The disagreements over results of this year’s UTME conducted by Joint Admissions and Matriculation Board (JAMB) is yet to subside as educationists and parents have demanded an outright cancellation of the examination to create way for a fresh exercise.
They also called for a total modification of the examination body to conform to global examination practices.National President, Association of Formidable Educational Development (AFED), otherwise called low-profile schools, Mr Orji Kanu, said this year’s examination should not have taken place considering the accumulation of those who are already qualified for the available little spaces existing in universities.
Kanu said if those who were successful in the last exams are yet to get admission to their choice institutions, JAMB should have stayed action on this year’s UTME.The AFED president alleged that mass failure of candidates currently being protested by stakeholders might be an intentional act by the examination body to give space for only few aspiring students to join those already on queue from last year’s examination.He said: “University of Ibadan (UI) for instance, announced that its 100 level students are still at the orientation stage, which means no space for new students. We are aware that COVID-19 pandemic disrupted global academic calendar and Nigeria does not operate in a separate space. One may be forced to believe that JAMB is more focused on revenue drive rather than its primary responsibility of selecting qualified candidates who can fill the few spaces available in universities”He however noted that if JAMB thinks otherwise over all the problems, it should present stakeholders with explanations on why parents should continue to trust the body as not serving a revenue-generating agency.To address the deficiency on human capacity, Kanu said there is an urgent need for the country to replan its educational policies and programmes.Considering the stress students and parents go through to register and participate in UTME, Kanu said results should be valid for at least two years, to enable those who performed well but could not secure admission due to carrying-capacity of the institutions, use same result the following year.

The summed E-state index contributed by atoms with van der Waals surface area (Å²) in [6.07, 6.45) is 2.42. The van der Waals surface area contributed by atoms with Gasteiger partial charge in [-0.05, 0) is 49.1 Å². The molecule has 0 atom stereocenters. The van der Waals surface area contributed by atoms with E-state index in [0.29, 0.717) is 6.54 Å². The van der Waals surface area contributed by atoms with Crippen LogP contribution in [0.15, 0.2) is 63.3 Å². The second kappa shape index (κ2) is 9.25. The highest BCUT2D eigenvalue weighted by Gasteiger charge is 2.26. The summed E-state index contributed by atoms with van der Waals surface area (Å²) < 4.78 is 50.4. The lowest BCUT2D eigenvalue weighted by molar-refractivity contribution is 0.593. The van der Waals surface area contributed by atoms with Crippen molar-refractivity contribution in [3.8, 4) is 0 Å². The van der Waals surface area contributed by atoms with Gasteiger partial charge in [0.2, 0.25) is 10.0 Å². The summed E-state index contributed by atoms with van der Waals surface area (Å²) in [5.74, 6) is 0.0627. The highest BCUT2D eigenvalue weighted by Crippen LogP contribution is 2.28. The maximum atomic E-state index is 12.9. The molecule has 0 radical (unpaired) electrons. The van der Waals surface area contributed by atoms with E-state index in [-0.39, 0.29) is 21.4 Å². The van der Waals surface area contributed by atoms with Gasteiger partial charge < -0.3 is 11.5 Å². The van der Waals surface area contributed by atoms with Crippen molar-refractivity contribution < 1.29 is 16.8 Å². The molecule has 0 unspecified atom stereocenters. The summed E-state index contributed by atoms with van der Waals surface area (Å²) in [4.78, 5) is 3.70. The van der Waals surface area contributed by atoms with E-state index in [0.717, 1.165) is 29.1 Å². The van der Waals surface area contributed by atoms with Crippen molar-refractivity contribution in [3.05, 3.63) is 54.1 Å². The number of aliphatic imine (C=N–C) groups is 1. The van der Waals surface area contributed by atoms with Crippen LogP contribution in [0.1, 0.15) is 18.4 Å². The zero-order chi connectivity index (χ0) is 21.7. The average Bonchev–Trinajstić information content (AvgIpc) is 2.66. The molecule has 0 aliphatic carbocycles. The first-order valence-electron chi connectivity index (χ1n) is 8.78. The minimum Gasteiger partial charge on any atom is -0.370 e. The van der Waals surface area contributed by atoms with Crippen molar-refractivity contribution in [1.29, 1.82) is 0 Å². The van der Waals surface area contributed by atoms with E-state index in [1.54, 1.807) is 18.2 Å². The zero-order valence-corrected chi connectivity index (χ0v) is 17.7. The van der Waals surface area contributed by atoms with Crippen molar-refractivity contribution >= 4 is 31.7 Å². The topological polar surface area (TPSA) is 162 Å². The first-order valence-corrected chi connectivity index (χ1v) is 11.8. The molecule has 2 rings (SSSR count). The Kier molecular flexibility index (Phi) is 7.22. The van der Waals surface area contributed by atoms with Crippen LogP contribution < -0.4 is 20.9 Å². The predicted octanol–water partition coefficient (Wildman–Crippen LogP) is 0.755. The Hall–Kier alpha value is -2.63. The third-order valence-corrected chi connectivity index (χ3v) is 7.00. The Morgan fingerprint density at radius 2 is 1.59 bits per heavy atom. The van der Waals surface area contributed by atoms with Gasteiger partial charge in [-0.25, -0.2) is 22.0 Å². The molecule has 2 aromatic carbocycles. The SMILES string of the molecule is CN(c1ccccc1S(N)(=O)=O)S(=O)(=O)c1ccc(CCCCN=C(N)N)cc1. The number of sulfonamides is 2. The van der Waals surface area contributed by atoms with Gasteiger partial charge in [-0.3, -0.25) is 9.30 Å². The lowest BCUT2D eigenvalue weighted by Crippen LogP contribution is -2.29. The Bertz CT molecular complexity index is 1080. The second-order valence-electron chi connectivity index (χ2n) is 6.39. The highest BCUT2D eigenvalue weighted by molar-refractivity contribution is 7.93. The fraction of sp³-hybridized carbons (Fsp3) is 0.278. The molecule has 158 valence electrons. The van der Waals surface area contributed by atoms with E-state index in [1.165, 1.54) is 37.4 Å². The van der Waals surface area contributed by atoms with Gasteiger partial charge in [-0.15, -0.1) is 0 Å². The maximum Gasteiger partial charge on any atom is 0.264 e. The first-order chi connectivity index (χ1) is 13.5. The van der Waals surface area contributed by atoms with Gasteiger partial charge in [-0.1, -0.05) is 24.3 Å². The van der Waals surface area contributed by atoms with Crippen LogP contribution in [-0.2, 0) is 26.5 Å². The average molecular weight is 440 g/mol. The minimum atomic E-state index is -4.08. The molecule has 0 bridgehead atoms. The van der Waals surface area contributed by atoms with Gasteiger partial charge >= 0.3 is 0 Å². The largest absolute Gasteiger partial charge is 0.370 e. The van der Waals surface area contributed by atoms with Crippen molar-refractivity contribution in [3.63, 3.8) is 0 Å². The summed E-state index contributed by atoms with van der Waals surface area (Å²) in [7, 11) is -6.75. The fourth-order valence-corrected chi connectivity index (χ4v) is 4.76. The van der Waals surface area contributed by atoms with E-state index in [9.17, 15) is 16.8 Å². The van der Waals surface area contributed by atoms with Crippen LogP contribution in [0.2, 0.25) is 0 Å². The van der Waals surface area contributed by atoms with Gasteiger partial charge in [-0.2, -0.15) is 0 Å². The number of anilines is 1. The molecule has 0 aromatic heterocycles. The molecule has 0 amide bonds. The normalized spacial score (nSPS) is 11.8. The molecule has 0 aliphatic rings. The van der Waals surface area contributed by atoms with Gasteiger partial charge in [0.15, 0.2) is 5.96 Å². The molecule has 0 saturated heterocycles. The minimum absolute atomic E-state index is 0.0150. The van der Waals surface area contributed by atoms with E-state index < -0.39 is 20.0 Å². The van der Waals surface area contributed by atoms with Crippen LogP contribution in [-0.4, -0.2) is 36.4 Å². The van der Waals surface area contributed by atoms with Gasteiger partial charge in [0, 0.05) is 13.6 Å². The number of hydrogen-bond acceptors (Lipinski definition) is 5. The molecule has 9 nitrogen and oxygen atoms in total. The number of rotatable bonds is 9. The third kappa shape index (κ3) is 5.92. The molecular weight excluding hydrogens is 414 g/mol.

Sammy Ndubuisi, as an educationist, called on the examination body to take up thorough assessment of the exercise to find out the reason for the mass failure, whether human, programming or some other technical issues.
Ndubuisi said if those affected are in the vast majority, extreme actions have to be taken, including re-marking or re-running the tests, at no cost to the candidates. Equity must be ensured in favour of the candidates, who should not suffer any disability or enjoy unjustified favour from the exercise.
On the validity of JAMB results for more than a year, Ndubuisi noted that entrance examinations and admission exercises take place on an annual basis, hence, UTME results should always be fresh and not warehoused like factory products.
According to him, each examination tests the capacity of a candidate who is fairly judged against other candidates in the same cycle of examinations.
“This cohorting is how to get the best candidates into our tertiary institutions. It happened before JAMB and should remain so. I agree that, once admitted and matriculated, a student’s admission could be deferred for a good reason,” he stated.
While insisting that the examination body is still important, the educationist called for the decentralisation of the agency for greater efficiency.
The Registrar, Prof Ishaq Oloyede, blamed the development on coronavirus pandemic, which put the academic activities in disarray as well as unusal and unfriendly environmental factors such as insecurity and kidnapping of school children.
Oloyede said when the data of candidates who scored 120 marks and above out of the possible 400 in 2021 is compared to what obtained in 2020, there is a difference of 0.25 per cent. But worse when 2018 and 2019 performances are considered.
He said: “In 2018, it was 99.99 per cent but in 2019 it dropped to 99.92. Also, in 2020, 69.82 per cent of the total candidates who sat the UTME scored 160 and above but in 2021, it reduced to 65.62 per cent. In 2019, the percentage of those who scored more than 300 out of the possible 400 marks was 0.16 per cent while it was 0.26 per cent in 2020. But in 2021, he said the figure fell steeply to 0.06 per cent.
The examination body said a total of 1,415,501 registered for both UTME and direct entry. Out of this figure, 1,340,003 candidates registered for UTME and 75, 498 registered for DE. The total number of candidates who registered specifically for the UTME is 1,300,722 with 78, 389 candidates absent.”
Oloyede, while justifying the mass failure said: “Last year, when they took the examination, candidates had gone far in their syllabus. But this year, they suffered incomplete academic session; they had to cope with emergency online lessons and even many other disturbances like insecurity.”